Whether you’re a parent, a teacher, a student, or just someone who now has to deal with back-to-school traffic, this time of year can bring on a whole load of stress. It’s a transition to get back into the school routine, plus the additions of homework, bedtimes, and social anxieties. If you’re a parent, a lot of this falls on your shoulders. Here are a few tips for staying calm while dealing with all the back-to-school stress that September brings.
Stress can be hard to identify, especially in children since they don’t always know how to verbally express it. Parents should look for anxiety symptoms like headaches, stomachaches, difficulty sleeping, and a changes in behavior. The first step to helping your child is acknowledging there is a problem. If you’re an adult dealing with back-to-school stress, it’s also important that you identify and address your own stress as well. As the leader of the family during this transitional time, if you’re not functioning then no one else is either.
As parents, it’s extremely easy to dismiss signs of stress in our children as laziness or disobedience. It helps to ask children the reason why they’re complaining about not wanting to go to school, or struggling with their work. There might be a root issue that is causing them this stress and anxiety. Are they having a problem with their teacher? Getting bullied? Do they have too much on their plate? It’s best to tackle these issues on early on in the school year if possible. Kids might not always be able to tell us exactly what’s wrong, but listen to what they do say and try to help.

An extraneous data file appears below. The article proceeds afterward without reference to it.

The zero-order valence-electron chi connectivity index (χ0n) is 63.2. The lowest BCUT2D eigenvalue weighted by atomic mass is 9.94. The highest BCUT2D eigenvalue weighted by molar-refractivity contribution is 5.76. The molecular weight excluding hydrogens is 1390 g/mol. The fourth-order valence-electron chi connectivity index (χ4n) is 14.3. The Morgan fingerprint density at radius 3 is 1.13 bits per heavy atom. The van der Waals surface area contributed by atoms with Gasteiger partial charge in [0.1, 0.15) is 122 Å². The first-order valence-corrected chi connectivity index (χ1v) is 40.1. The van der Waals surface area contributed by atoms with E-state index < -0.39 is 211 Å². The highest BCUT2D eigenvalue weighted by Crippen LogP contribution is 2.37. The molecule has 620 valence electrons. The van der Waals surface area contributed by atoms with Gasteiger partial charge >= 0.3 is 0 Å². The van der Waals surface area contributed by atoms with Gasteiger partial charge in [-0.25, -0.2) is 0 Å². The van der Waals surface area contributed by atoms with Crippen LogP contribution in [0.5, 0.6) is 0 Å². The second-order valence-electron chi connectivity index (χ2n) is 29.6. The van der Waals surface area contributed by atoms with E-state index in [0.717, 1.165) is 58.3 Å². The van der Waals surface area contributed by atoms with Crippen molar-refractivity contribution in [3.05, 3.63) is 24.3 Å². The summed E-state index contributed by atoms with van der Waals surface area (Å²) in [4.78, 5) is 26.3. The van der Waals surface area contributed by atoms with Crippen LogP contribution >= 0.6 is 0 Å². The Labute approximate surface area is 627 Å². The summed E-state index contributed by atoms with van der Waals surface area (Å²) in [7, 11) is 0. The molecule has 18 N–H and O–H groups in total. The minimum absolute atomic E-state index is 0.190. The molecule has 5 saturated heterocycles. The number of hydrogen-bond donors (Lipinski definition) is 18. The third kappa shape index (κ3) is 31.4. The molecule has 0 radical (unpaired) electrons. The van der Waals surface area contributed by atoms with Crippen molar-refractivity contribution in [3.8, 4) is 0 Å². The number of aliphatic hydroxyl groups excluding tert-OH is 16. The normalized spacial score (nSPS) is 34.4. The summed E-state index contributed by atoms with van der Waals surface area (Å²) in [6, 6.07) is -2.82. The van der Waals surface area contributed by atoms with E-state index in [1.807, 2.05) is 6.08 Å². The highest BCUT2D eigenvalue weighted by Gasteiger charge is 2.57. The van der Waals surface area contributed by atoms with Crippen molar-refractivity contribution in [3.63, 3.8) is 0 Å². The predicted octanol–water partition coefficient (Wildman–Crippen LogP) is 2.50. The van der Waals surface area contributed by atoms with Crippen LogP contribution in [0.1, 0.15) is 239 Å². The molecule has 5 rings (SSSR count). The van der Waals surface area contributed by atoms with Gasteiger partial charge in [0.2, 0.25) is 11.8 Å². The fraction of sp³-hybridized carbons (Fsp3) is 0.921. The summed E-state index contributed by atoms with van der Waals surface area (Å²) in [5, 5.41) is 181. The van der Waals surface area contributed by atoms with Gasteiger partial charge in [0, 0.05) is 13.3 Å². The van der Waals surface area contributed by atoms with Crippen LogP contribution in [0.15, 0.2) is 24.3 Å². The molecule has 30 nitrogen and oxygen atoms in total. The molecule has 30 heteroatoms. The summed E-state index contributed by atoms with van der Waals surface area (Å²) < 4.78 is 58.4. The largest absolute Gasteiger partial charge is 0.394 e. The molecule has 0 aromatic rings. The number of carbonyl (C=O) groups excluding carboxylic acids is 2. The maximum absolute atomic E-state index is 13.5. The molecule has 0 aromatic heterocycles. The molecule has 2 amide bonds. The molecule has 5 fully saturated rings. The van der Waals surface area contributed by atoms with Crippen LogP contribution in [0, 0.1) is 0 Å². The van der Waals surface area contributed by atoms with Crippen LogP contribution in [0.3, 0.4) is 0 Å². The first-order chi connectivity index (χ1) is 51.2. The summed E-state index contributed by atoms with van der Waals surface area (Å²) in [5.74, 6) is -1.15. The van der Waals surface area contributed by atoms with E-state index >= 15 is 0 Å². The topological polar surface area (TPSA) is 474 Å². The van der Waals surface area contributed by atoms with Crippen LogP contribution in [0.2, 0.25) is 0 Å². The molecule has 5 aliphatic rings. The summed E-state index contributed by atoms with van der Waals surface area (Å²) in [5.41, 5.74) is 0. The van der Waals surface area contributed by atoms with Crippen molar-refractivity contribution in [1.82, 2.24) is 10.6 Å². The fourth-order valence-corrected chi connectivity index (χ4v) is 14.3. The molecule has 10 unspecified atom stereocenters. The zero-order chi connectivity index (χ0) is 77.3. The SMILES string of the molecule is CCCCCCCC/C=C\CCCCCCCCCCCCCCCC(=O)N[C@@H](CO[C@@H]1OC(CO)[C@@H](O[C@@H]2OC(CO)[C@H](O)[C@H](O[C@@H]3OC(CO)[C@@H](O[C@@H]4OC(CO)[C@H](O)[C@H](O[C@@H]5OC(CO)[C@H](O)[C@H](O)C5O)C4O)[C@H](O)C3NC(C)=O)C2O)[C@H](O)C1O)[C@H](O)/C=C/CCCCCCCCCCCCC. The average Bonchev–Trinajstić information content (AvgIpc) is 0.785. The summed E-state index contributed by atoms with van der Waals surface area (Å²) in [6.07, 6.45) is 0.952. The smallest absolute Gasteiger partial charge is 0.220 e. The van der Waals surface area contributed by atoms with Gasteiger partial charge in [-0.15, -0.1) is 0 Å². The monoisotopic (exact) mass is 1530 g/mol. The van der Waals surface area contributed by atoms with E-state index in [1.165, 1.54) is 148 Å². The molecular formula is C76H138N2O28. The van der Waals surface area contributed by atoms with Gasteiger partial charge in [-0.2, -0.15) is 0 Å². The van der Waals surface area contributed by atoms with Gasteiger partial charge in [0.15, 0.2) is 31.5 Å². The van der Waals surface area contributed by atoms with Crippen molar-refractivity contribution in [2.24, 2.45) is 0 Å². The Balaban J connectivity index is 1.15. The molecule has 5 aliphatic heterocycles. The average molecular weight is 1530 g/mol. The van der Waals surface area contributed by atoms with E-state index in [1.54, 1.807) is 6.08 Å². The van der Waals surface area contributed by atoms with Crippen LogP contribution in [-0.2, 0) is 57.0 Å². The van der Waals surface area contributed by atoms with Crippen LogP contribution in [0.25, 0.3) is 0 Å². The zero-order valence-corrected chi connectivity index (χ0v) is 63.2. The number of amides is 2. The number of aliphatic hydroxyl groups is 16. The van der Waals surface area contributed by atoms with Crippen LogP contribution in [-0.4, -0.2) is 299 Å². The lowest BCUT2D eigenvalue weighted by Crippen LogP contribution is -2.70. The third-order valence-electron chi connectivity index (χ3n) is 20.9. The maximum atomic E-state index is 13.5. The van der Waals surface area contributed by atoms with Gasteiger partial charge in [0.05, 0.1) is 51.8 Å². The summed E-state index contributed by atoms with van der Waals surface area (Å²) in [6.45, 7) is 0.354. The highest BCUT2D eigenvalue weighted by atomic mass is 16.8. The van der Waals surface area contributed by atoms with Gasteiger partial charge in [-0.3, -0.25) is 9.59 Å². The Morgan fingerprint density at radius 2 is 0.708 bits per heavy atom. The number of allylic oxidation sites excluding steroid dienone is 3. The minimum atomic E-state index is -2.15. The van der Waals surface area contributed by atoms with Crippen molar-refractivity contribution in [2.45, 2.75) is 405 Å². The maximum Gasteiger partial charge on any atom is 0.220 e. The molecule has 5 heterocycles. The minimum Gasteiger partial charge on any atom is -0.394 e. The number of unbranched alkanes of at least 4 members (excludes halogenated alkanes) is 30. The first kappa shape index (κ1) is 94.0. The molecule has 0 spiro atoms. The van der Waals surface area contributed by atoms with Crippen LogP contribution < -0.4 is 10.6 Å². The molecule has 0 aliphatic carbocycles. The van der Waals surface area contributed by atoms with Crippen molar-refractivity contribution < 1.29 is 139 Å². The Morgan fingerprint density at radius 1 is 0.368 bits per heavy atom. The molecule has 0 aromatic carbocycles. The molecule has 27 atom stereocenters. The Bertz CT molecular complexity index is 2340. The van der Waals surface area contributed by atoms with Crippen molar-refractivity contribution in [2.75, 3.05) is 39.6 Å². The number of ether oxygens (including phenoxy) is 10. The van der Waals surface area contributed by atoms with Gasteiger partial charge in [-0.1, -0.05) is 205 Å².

Bedtime can be a struggle for some families. It’s important though, as kids need more sleep than a lot of people realizes. Children up to the 3rd grade require up to 12 hours per night! Even high schoolers still need 8-10 hours of sleep. Address factors that may be limiting sleep time, like a demanding schedule, using technology at night, or any feelings of stress. Making sure your kids get enough sleep will be the best way you can help them function their best at school.
Structure is a great thing, and not just for kids. Knowing what the plans are for the week helps the whole family, from kids to parents, function better. Think about meals, laundry, activities, and free time. Juggling schedules can be the most stressful part of back to school season, but it can be managed. Find a scheduling system that works for you, whether that’s a calendar or a whiteboard. Planning ahead can benefit everyone.
A big thing kids don’t realize is that homework is just as annoying for parents and teachers as it is for students. Many schools are now reducing or even getting rid of homework altogether. But if you’re not one of those lucky parents, making sure your kids get their homework done can be really stressful. Help them when needed, but don’t do the work for them just because it’s faster. Make rules and stick to them, such as no snacks or technology until after homework is done.
Over-scheduling kids can be just as bad as providing no structure. Having free time is beneficial to both students and parents. It allows them the freedom to express themselves. Make time for unstructured playtime, downtime before bed, and family time. Psychiatrists say free time is important for de-stressing and developing an identity.
If you are finding the back-to-school stress unmanageable, or have any more questions, feel free to contact us and set up an appointment to discuss anxiety and stress management options.